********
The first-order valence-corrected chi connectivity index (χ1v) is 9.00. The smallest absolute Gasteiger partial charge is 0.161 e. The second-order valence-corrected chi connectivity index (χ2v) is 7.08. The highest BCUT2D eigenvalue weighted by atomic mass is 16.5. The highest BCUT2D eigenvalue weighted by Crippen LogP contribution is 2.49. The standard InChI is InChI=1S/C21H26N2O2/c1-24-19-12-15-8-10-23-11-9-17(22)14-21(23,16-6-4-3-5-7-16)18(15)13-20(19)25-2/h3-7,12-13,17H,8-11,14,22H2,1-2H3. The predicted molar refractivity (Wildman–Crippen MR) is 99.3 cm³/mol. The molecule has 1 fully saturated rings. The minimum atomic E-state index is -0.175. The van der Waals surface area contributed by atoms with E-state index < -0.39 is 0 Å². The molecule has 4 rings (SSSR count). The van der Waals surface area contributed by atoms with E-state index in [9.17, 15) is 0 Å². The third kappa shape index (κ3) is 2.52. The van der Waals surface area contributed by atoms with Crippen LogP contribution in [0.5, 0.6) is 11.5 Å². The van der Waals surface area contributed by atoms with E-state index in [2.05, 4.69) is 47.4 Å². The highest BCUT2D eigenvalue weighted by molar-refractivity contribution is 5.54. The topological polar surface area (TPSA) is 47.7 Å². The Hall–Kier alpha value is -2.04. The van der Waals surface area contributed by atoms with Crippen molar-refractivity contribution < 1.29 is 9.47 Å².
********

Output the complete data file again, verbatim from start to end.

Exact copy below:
The first-order valence-corrected chi connectivity index (χ1v) is 9.00. The smallest absolute Gasteiger partial charge is 0.161 e. The second-order valence-corrected chi connectivity index (χ2v) is 7.08. The highest BCUT2D eigenvalue weighted by atomic mass is 16.5. The highest BCUT2D eigenvalue weighted by Crippen LogP contribution is 2.49. The standard InChI is InChI=1S/C21H26N2O2/c1-24-19-12-15-8-10-23-11-9-17(22)14-21(23,16-6-4-3-5-7-16)18(15)13-20(19)25-2/h3-7,12-13,17H,8-11,14,22H2,1-2H3. The predicted molar refractivity (Wildman–Crippen MR) is 99.3 cm³/mol. The molecule has 1 fully saturated rings. The minimum atomic E-state index is -0.175. The van der Waals surface area contributed by atoms with E-state index < -0.39 is 0 Å². The molecule has 4 rings (SSSR count). The van der Waals surface area contributed by atoms with E-state index in [9.17, 15) is 0 Å². The third kappa shape index (κ3) is 2.52. The van der Waals surface area contributed by atoms with Crippen LogP contribution in [0.5, 0.6) is 11.5 Å². The van der Waals surface area contributed by atoms with E-state index in [2.05, 4.69) is 47.4 Å². The highest BCUT2D eigenvalue weighted by molar-refractivity contribution is 5.54. The topological polar surface area (TPSA) is 47.7 Å². The Hall–Kier alpha value is -2.04. The van der Waals surface area contributed by atoms with Crippen molar-refractivity contribution < 1.29 is 9.47 Å².